The next few months were fantastic, I felt amazing, I was back to normal and I could do everything I couldn’t only a few weeks before! Following the treatment I was put on Steroids in order to tackle the cause of Myasthenia Gravis with the aim to boost me into remission.

This is when my next battle started.

For the first few months it was amazing. No side effects. Nothing bad to say at all. I felt brilliant. Music festivals. Holidays to Spain. Lots of work. Fun. Summer. 20th birthday.

But then the side effects started to creep into my life, acne all over my face, weight gain all over my body, ‘moon face’ – the rounding of my face and a roller coaster of emotions on a daily basis. At the moment they are all at their worst. It’s hard to cope with, not only because I obviously don’t want to gain weight or have acne but the fact that it is completely out with my control. From all my symptoms being a mystery and not knowing why or what was causing them to battling side effects completely out with my control, it’s hard. Very hard. It’s hard to stay positive when you struggle to look at yourself in the mirror or photos of yourself only a few months ago. It’s hard to be so self-conscious about your face and acne that you have to re-apply make-up constantly throughout the day. I think what gets to me the most is what people are going to think when they see me, this ballooned version of Fern and I know I shouldn’t but everyone has those feelings. People make judgements without knowing what is really going on with that person.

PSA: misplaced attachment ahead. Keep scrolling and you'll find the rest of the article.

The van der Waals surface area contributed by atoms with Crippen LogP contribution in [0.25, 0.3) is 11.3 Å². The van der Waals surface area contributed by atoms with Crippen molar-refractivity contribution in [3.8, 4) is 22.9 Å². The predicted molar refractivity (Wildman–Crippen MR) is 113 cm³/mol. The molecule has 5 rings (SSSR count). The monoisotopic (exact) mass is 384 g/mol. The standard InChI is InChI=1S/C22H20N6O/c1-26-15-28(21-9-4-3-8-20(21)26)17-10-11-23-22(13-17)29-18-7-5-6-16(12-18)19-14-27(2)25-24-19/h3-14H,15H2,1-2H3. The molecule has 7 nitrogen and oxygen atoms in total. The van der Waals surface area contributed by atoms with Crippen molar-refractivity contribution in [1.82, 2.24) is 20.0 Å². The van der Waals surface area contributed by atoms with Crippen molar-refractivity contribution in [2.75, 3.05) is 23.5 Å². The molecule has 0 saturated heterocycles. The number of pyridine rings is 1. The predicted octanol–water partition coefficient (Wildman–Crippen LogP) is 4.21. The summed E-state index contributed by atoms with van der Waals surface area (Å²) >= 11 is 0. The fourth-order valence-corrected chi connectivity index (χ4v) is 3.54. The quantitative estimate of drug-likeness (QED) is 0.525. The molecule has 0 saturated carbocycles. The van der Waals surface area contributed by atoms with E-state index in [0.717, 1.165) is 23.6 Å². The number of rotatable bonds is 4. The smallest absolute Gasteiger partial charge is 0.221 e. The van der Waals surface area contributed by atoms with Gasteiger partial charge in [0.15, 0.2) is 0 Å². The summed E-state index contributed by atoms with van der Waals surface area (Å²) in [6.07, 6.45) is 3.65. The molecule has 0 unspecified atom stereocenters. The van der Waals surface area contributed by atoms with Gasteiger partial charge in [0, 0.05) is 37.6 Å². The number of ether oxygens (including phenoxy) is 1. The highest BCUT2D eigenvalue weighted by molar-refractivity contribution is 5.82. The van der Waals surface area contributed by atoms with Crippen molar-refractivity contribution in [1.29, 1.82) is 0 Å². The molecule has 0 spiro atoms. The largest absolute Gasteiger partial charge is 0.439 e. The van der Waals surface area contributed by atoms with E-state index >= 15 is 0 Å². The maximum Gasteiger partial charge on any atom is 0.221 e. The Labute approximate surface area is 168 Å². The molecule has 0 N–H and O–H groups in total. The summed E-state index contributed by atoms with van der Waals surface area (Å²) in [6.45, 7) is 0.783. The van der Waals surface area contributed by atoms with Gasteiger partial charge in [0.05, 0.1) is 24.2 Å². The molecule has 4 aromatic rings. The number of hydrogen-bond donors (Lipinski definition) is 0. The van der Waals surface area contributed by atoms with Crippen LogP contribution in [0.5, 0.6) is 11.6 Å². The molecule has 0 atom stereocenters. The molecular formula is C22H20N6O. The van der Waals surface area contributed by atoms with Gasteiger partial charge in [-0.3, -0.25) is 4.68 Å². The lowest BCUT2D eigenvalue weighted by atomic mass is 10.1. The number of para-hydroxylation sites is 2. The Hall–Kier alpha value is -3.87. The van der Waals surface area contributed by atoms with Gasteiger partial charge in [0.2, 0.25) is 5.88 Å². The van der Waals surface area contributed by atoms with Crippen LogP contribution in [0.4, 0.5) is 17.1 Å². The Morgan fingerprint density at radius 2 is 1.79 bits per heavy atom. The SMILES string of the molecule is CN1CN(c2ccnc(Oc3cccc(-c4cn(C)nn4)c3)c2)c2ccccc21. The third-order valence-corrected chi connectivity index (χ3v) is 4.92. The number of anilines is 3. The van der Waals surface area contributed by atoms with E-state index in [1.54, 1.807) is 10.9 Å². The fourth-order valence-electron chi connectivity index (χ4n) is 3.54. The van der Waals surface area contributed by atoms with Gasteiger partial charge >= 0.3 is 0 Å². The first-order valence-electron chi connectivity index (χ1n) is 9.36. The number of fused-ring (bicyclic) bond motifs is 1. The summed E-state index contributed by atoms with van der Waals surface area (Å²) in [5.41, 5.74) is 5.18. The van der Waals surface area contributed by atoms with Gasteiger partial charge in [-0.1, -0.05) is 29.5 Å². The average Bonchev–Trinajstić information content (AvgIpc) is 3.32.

It’s hard but the only thing that is keeping me going is that I truly believe there is light at the end of the tunnel and also I suffer very few to no symptoms of Myasthenia anymore, and I guess that was the aim right? So to put up with these side effects for the interim are the least I can do in order to live without Myasthenia. A girl can dream.